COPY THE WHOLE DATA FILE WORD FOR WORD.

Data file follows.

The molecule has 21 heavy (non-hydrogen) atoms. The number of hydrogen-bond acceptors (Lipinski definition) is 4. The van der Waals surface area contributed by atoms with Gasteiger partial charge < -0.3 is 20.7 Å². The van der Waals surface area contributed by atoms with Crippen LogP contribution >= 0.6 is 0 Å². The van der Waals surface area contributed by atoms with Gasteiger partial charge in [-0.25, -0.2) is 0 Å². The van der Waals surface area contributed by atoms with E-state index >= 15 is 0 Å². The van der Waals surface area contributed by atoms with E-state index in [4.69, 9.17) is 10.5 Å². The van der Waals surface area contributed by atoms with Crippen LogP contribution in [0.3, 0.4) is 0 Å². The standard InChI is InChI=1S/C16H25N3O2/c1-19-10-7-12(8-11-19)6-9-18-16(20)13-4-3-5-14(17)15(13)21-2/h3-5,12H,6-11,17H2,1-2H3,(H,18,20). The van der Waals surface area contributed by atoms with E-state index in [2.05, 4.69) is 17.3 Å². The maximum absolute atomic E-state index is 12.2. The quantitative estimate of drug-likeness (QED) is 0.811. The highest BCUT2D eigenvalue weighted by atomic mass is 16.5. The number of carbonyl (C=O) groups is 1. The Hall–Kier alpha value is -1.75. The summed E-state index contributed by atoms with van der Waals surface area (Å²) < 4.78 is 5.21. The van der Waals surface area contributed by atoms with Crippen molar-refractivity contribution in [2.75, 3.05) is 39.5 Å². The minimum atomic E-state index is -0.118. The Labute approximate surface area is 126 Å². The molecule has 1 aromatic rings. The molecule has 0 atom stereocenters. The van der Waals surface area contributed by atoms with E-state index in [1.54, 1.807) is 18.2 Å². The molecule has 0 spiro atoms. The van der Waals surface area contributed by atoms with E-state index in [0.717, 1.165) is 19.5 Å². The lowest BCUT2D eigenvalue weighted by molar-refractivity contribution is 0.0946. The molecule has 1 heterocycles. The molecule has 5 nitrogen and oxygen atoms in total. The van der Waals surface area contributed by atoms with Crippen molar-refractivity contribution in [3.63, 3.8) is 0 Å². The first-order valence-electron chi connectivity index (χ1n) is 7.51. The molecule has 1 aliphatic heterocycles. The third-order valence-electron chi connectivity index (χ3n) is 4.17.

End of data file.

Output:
The molecule has 21 heavy (non-hydrogen) atoms. The number of hydrogen-bond acceptors (Lipinski definition) is 4. The van der Waals surface area contributed by atoms with Gasteiger partial charge < -0.3 is 20.7 Å². The van der Waals surface area contributed by atoms with Crippen LogP contribution >= 0.6 is 0 Å². The van der Waals surface area contributed by atoms with Gasteiger partial charge in [-0.25, -0.2) is 0 Å². The van der Waals surface area contributed by atoms with E-state index >= 15 is 0 Å². The van der Waals surface area contributed by atoms with E-state index in [4.69, 9.17) is 10.5 Å². The van der Waals surface area contributed by atoms with Crippen LogP contribution in [0.3, 0.4) is 0 Å². The standard InChI is InChI=1S/C16H25N3O2/c1-19-10-7-12(8-11-19)6-9-18-16(20)13-4-3-5-14(17)15(13)21-2/h3-5,12H,6-11,17H2,1-2H3,(H,18,20). The van der Waals surface area contributed by atoms with E-state index in [2.05, 4.69) is 17.3 Å². The maximum absolute atomic E-state index is 12.2. The quantitative estimate of drug-likeness (QED) is 0.811. The highest BCUT2D eigenvalue weighted by atomic mass is 16.5. The number of carbonyl (C=O) groups is 1. The Hall–Kier alpha value is -1.75. The summed E-state index contributed by atoms with van der Waals surface area (Å²) < 4.78 is 5.21. The van der Waals surface area contributed by atoms with Crippen molar-refractivity contribution in [2.75, 3.05) is 39.5 Å². The minimum atomic E-state index is -0.118. The Labute approximate surface area is 126 Å². The molecule has 1 aromatic rings. The molecule has 0 atom stereocenters. The van der Waals surface area contributed by atoms with E-state index in [1.54, 1.807) is 18.2 Å². The molecule has 0 spiro atoms. The van der Waals surface area contributed by atoms with E-state index in [0.717, 1.165) is 19.5 Å². The lowest BCUT2D eigenvalue weighted by molar-refractivity contribution is 0.0946. The molecule has 1 heterocycles. The molecule has 5 nitrogen and oxygen atoms in total. The van der Waals surface area contributed by atoms with Crippen molar-refractivity contribution in [3.63, 3.8) is 0 Å². The first-order valence-electron chi connectivity index (χ1n) is 7.51. The molecule has 1 aliphatic heterocycles. The third-order valence-electron chi connectivity index (χ3n) is 4.17.